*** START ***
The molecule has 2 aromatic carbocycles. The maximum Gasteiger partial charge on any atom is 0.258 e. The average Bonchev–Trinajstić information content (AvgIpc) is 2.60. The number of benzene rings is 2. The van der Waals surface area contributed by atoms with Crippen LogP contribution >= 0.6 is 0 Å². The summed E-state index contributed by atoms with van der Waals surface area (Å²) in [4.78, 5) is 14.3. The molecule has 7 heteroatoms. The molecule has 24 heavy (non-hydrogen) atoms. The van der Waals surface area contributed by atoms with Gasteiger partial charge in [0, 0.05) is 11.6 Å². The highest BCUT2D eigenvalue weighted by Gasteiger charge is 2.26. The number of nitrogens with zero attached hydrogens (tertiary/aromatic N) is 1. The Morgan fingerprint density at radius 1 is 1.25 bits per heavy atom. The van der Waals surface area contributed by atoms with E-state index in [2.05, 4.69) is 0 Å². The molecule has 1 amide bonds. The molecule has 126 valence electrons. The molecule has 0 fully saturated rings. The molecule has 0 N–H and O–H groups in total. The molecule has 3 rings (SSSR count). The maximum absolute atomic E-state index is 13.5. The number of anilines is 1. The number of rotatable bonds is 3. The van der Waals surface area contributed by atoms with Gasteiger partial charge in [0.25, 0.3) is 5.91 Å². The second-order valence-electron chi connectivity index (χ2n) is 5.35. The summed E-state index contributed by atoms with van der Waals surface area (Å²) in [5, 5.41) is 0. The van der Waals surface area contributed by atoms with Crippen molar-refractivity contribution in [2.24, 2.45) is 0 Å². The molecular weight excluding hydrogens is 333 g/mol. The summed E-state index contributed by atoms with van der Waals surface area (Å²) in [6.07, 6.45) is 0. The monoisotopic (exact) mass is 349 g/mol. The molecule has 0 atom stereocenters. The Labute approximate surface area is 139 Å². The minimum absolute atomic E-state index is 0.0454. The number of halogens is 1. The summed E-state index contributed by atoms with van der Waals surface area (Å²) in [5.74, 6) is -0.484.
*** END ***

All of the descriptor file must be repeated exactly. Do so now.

The molecule has 2 aromatic carbocycles. The maximum Gasteiger partial charge on any atom is 0.258 e. The average Bonchev–Trinajstić information content (AvgIpc) is 2.60. The number of benzene rings is 2. The van der Waals surface area contributed by atoms with Crippen LogP contribution >= 0.6 is 0 Å². The summed E-state index contributed by atoms with van der Waals surface area (Å²) in [4.78, 5) is 14.3. The molecule has 7 heteroatoms. The molecule has 24 heavy (non-hydrogen) atoms. The van der Waals surface area contributed by atoms with Gasteiger partial charge in [0, 0.05) is 11.6 Å². The highest BCUT2D eigenvalue weighted by Gasteiger charge is 2.26. The number of nitrogens with zero attached hydrogens (tertiary/aromatic N) is 1. The Morgan fingerprint density at radius 1 is 1.25 bits per heavy atom. The van der Waals surface area contributed by atoms with E-state index in [2.05, 4.69) is 0 Å². The molecule has 1 amide bonds. The molecule has 126 valence electrons. The molecule has 0 fully saturated rings. The molecule has 0 N–H and O–H groups in total. The molecule has 3 rings (SSSR count). The maximum absolute atomic E-state index is 13.5. The number of anilines is 1. The number of rotatable bonds is 3. The van der Waals surface area contributed by atoms with Gasteiger partial charge in [0.25, 0.3) is 5.91 Å². The second-order valence-electron chi connectivity index (χ2n) is 5.35. The summed E-state index contributed by atoms with van der Waals surface area (Å²) in [5, 5.41) is 0. The van der Waals surface area contributed by atoms with Crippen molar-refractivity contribution in [2.24, 2.45) is 0 Å². The molecular weight excluding hydrogens is 333 g/mol. The summed E-state index contributed by atoms with van der Waals surface area (Å²) in [6.07, 6.45) is 0. The monoisotopic (exact) mass is 349 g/mol. The molecule has 0 atom stereocenters. The Labute approximate surface area is 139 Å². The minimum absolute atomic E-state index is 0.0454. The number of halogens is 1. The summed E-state index contributed by atoms with van der Waals surface area (Å²) in [5.74, 6) is -0.484.